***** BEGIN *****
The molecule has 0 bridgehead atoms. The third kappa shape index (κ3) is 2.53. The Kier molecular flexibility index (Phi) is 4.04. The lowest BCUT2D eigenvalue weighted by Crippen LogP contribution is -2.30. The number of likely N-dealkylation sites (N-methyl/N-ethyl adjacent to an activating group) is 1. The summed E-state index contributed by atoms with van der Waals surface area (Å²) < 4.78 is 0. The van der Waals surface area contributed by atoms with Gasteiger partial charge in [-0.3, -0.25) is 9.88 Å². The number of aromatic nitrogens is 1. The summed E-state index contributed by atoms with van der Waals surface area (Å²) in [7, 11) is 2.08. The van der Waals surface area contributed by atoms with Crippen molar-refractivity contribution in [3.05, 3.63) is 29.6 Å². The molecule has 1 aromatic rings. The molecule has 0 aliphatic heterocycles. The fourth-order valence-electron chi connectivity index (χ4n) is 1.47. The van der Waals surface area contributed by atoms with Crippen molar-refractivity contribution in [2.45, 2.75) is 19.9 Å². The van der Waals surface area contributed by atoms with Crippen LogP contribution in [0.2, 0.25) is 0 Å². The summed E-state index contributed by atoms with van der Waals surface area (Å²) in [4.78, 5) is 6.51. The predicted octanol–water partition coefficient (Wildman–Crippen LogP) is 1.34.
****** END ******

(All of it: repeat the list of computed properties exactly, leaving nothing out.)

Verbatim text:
The molecule has 0 bridgehead atoms. The third kappa shape index (κ3) is 2.53. The Kier molecular flexibility index (Phi) is 4.04. The lowest BCUT2D eigenvalue weighted by Crippen LogP contribution is -2.30. The number of likely N-dealkylation sites (N-methyl/N-ethyl adjacent to an activating group) is 1. The summed E-state index contributed by atoms with van der Waals surface area (Å²) < 4.78 is 0. The van der Waals surface area contributed by atoms with Gasteiger partial charge in [-0.3, -0.25) is 9.88 Å². The number of aromatic nitrogens is 1. The summed E-state index contributed by atoms with van der Waals surface area (Å²) in [7, 11) is 2.08. The van der Waals surface area contributed by atoms with Crippen molar-refractivity contribution in [3.05, 3.63) is 29.6 Å². The molecule has 1 aromatic rings. The molecule has 0 aliphatic heterocycles. The fourth-order valence-electron chi connectivity index (χ4n) is 1.47. The van der Waals surface area contributed by atoms with Crippen molar-refractivity contribution in [2.45, 2.75) is 19.9 Å². The van der Waals surface area contributed by atoms with Crippen LogP contribution in [0.2, 0.25) is 0 Å². The summed E-state index contributed by atoms with van der Waals surface area (Å²) in [4.78, 5) is 6.51. The predicted octanol–water partition coefficient (Wildman–Crippen LogP) is 1.34.